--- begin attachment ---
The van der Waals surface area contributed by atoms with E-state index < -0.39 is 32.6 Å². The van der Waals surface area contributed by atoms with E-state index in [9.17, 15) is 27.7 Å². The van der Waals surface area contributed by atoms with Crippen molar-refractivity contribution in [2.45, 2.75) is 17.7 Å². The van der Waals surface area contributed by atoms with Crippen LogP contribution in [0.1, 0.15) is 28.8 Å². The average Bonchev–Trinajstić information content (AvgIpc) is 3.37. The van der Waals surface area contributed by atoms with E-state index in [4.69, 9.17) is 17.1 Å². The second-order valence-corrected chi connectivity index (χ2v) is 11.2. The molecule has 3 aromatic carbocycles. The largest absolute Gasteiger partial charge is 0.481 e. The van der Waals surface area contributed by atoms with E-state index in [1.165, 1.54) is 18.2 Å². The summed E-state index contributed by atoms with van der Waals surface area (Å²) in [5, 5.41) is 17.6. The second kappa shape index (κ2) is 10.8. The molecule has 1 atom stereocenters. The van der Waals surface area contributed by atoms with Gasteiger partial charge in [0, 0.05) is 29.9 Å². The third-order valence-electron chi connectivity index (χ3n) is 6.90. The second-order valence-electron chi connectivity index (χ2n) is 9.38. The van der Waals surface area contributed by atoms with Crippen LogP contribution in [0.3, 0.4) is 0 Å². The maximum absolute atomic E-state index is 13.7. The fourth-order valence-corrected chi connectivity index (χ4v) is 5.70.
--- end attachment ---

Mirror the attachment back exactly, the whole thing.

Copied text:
The van der Waals surface area contributed by atoms with E-state index < -0.39 is 32.6 Å². The van der Waals surface area contributed by atoms with E-state index in [9.17, 15) is 27.7 Å². The van der Waals surface area contributed by atoms with Crippen molar-refractivity contribution in [2.45, 2.75) is 17.7 Å². The van der Waals surface area contributed by atoms with Crippen LogP contribution in [0.1, 0.15) is 28.8 Å². The average Bonchev–Trinajstić information content (AvgIpc) is 3.37. The van der Waals surface area contributed by atoms with E-state index in [4.69, 9.17) is 17.1 Å². The second-order valence-corrected chi connectivity index (χ2v) is 11.2. The molecule has 3 aromatic carbocycles. The largest absolute Gasteiger partial charge is 0.481 e. The van der Waals surface area contributed by atoms with E-state index in [1.165, 1.54) is 18.2 Å². The summed E-state index contributed by atoms with van der Waals surface area (Å²) in [5, 5.41) is 17.6. The second kappa shape index (κ2) is 10.8. The molecule has 1 atom stereocenters. The van der Waals surface area contributed by atoms with Gasteiger partial charge in [0, 0.05) is 29.9 Å². The third-order valence-electron chi connectivity index (χ3n) is 6.90. The second-order valence-electron chi connectivity index (χ2n) is 9.38. The van der Waals surface area contributed by atoms with Crippen LogP contribution in [0.3, 0.4) is 0 Å². The maximum absolute atomic E-state index is 13.7. The fourth-order valence-corrected chi connectivity index (χ4v) is 5.70.